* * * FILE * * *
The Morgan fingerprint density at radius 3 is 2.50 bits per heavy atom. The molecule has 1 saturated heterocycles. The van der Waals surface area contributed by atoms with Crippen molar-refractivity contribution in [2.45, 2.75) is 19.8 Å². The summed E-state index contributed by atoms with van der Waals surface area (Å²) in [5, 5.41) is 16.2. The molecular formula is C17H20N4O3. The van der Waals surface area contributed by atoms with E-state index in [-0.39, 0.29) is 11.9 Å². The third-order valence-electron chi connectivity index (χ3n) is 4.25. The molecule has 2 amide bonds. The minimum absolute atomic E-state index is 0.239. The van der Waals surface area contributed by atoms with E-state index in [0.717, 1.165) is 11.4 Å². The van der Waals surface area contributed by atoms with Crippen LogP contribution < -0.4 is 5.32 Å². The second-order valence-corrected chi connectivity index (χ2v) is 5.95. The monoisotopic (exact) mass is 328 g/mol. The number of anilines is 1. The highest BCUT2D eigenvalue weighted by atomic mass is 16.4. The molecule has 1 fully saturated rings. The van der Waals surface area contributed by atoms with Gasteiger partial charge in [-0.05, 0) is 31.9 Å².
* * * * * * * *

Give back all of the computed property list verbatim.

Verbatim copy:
The Morgan fingerprint density at radius 3 is 2.50 bits per heavy atom. The molecule has 1 saturated heterocycles. The van der Waals surface area contributed by atoms with Crippen molar-refractivity contribution in [2.45, 2.75) is 19.8 Å². The summed E-state index contributed by atoms with van der Waals surface area (Å²) in [5, 5.41) is 16.2. The molecular formula is C17H20N4O3. The van der Waals surface area contributed by atoms with E-state index in [-0.39, 0.29) is 11.9 Å². The third-order valence-electron chi connectivity index (χ3n) is 4.25. The molecule has 2 amide bonds. The minimum absolute atomic E-state index is 0.239. The van der Waals surface area contributed by atoms with E-state index in [0.717, 1.165) is 11.4 Å². The van der Waals surface area contributed by atoms with Crippen LogP contribution < -0.4 is 5.32 Å². The second-order valence-corrected chi connectivity index (χ2v) is 5.95. The monoisotopic (exact) mass is 328 g/mol. The number of anilines is 1. The highest BCUT2D eigenvalue weighted by atomic mass is 16.4. The molecule has 1 fully saturated rings. The van der Waals surface area contributed by atoms with Gasteiger partial charge in [-0.05, 0) is 31.9 Å².